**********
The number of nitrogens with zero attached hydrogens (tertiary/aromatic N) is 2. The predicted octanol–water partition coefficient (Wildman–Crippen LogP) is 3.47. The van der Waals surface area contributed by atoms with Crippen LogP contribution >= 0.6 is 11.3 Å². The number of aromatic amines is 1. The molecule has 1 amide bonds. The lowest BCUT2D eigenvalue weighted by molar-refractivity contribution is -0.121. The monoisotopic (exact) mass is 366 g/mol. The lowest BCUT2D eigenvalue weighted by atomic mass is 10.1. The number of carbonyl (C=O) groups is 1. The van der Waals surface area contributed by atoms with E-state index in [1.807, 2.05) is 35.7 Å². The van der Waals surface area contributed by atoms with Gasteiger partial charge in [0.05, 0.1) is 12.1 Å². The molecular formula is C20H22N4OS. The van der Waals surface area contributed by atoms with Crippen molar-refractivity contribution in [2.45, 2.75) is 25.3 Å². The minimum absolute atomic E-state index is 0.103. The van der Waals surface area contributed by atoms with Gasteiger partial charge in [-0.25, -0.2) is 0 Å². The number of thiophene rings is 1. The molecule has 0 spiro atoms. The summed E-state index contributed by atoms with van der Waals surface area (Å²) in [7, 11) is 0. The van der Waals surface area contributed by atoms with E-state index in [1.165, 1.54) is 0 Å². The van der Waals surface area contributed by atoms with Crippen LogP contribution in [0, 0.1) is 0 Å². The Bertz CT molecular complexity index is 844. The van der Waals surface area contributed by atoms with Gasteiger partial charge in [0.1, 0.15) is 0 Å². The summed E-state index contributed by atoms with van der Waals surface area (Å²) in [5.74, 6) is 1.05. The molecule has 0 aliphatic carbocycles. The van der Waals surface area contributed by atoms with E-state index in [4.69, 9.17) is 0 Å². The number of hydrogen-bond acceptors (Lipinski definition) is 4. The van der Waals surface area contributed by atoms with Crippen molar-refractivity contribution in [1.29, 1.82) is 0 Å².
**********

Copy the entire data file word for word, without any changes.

The number of nitrogens with zero attached hydrogens (tertiary/aromatic N) is 2. The predicted octanol–water partition coefficient (Wildman–Crippen LogP) is 3.47. The van der Waals surface area contributed by atoms with Crippen LogP contribution >= 0.6 is 11.3 Å². The number of aromatic amines is 1. The molecule has 1 amide bonds. The lowest BCUT2D eigenvalue weighted by molar-refractivity contribution is -0.121. The monoisotopic (exact) mass is 366 g/mol. The lowest BCUT2D eigenvalue weighted by atomic mass is 10.1. The number of carbonyl (C=O) groups is 1. The van der Waals surface area contributed by atoms with E-state index in [1.807, 2.05) is 35.7 Å². The van der Waals surface area contributed by atoms with Gasteiger partial charge in [0.05, 0.1) is 12.1 Å². The molecular formula is C20H22N4OS. The van der Waals surface area contributed by atoms with Crippen molar-refractivity contribution in [2.45, 2.75) is 25.3 Å². The minimum absolute atomic E-state index is 0.103. The van der Waals surface area contributed by atoms with Gasteiger partial charge in [-0.25, -0.2) is 0 Å². The number of thiophene rings is 1. The molecule has 0 spiro atoms. The summed E-state index contributed by atoms with van der Waals surface area (Å²) in [7, 11) is 0. The van der Waals surface area contributed by atoms with E-state index in [1.165, 1.54) is 0 Å². The van der Waals surface area contributed by atoms with Crippen LogP contribution in [0, 0.1) is 0 Å². The Bertz CT molecular complexity index is 844. The van der Waals surface area contributed by atoms with Gasteiger partial charge in [0.1, 0.15) is 0 Å². The summed E-state index contributed by atoms with van der Waals surface area (Å²) in [5.74, 6) is 1.05. The molecule has 0 aliphatic carbocycles. The van der Waals surface area contributed by atoms with E-state index in [4.69, 9.17) is 0 Å². The number of hydrogen-bond acceptors (Lipinski definition) is 4. The van der Waals surface area contributed by atoms with Crippen molar-refractivity contribution in [1.29, 1.82) is 0 Å².